As David points out, Erdogan’s external problems are increasing rapidly.  His domestic problems are increasing even faster and are likely to be even more damaging.  He has systematically alienated a very large percentage of the population of Turkey:  Kemalists, Kurds, Alevis and Gulenists.  In all, perhaps sixty or so percent of the population.   Next month’s elections are likely to be curiously irrelevant in the contex of the ongoing meltdown of the Turkish polity.  Unlike most analysts, however, I do not see the most likely outcome as either a failed state or increasing authoritarian control by the governing party.  I think the most likely scenario will be a military takeover when things reach the appropriate moment of impending disintegration.  The Kemalists would enthusiastically support such a coup.  If the military were sufficiently intelligent, they would mollify the Alevis and Gulenists; not that difficult.  The touchiest situation would be with the Kurds, who might well try to take advantage of such a coup by declaring separation from the rest of Turkey, which the army would have to violently oppose.  If the Kurds were to resist that temptation, however, I see no reason why the army would not also make a deal with Ocalan, releasing him from prison and offering an extensive autonomy for his people, in return for helping Turkey control its southern border.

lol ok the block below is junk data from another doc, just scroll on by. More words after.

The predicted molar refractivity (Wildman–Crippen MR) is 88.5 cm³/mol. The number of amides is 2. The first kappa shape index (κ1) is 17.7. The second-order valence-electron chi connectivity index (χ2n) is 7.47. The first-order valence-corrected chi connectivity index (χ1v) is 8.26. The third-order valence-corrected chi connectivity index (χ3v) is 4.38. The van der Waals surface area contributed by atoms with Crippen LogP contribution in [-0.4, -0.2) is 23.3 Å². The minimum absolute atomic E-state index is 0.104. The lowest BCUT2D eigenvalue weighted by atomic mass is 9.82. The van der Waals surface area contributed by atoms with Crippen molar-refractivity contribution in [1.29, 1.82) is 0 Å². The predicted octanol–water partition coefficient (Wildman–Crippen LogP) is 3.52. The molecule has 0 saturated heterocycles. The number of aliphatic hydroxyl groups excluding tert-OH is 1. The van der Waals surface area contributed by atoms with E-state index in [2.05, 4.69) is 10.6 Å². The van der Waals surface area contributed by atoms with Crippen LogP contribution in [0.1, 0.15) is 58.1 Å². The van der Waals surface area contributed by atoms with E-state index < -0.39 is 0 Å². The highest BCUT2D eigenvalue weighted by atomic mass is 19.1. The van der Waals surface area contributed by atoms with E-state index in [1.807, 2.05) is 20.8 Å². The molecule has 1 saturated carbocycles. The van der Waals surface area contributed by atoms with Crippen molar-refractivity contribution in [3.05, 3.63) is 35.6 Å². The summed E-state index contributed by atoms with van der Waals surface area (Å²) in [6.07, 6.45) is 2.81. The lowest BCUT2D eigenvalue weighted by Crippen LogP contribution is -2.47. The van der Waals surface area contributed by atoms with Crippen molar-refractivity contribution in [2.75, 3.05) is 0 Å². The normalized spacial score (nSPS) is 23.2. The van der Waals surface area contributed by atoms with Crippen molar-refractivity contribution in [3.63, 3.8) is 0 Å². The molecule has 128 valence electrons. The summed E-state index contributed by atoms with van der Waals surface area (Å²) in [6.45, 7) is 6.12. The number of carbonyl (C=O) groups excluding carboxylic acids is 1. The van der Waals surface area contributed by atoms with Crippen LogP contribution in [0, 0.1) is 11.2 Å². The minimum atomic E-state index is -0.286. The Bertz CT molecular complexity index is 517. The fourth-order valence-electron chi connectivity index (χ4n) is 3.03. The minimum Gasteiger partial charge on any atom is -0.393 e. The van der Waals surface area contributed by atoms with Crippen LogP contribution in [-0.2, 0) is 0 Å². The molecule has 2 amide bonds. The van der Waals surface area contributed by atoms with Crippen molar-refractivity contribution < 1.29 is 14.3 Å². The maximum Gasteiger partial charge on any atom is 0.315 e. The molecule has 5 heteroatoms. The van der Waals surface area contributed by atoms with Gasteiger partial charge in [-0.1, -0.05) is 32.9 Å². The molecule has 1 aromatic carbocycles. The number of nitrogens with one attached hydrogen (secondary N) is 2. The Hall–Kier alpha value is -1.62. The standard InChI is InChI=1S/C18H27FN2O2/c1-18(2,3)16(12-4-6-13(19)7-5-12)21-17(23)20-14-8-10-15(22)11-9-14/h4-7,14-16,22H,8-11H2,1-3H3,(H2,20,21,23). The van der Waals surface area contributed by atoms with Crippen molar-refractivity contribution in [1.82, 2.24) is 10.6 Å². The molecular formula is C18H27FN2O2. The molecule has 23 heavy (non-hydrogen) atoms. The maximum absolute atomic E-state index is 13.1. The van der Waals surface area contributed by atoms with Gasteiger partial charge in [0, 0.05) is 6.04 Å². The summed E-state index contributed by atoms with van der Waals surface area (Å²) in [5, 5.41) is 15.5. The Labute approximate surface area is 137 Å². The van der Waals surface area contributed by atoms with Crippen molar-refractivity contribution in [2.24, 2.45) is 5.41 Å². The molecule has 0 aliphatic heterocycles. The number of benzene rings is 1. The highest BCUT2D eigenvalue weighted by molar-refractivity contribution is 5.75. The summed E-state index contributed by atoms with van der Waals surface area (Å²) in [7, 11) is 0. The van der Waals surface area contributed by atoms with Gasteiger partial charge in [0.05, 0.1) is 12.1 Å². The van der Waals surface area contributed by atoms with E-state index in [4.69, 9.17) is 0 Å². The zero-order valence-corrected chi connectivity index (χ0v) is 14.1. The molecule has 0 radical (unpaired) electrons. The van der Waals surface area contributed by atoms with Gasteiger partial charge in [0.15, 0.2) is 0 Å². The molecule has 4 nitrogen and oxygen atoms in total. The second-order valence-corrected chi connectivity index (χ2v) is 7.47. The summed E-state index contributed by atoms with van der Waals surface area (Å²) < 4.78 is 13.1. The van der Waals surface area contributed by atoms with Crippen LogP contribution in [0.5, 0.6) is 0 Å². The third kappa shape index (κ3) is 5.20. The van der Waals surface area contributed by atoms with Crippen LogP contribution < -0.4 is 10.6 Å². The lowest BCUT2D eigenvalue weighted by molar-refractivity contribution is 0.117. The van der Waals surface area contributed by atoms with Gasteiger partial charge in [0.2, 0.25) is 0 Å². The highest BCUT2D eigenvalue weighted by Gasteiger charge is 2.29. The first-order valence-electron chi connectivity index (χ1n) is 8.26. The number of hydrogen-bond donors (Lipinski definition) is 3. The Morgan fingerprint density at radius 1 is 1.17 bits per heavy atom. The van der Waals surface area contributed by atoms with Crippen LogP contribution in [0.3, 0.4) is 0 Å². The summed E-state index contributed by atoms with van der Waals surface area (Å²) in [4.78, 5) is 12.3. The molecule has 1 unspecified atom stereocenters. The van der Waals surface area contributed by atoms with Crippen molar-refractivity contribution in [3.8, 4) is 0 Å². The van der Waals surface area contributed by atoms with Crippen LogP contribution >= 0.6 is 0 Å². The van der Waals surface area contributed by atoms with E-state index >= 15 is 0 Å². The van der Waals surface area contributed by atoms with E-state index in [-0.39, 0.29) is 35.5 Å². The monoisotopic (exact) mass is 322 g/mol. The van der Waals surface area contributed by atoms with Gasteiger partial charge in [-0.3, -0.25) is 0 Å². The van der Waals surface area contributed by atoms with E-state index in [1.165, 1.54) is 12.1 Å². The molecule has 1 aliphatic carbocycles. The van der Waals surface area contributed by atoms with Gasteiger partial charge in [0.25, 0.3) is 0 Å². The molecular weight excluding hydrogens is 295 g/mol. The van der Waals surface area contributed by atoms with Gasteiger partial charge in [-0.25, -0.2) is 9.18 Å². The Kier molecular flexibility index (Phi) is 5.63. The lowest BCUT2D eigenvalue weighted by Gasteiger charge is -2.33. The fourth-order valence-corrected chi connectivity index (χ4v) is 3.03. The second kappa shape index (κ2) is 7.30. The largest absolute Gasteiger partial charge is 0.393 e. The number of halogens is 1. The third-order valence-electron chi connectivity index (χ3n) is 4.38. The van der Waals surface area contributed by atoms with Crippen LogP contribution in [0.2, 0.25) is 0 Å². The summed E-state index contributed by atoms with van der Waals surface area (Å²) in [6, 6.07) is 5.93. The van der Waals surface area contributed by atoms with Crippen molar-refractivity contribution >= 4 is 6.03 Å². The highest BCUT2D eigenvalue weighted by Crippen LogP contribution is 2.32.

The Obama administration could be counted on to miss yet another opportunity to do the right thing and condemn the coup as “anti-democratic” (see Egypt), but just about everyone else, except possibly Iran, would welcome such a development.

Norman A Bailey is the author of numerous books and articles and recipient of several honorary degrees, medals and awards and two orders of knighthood. He also teaches economic statecraft at The Institute of World Politics and has experience on the staff of the National Security Council at the White House, in the Office of the Director of National Intelligence, and in business, consulting and finance. He is professor emeritus in the National Security Studies Center, University of Haifa, and a columnist for Globes, the Israeli business and financial newspaper.

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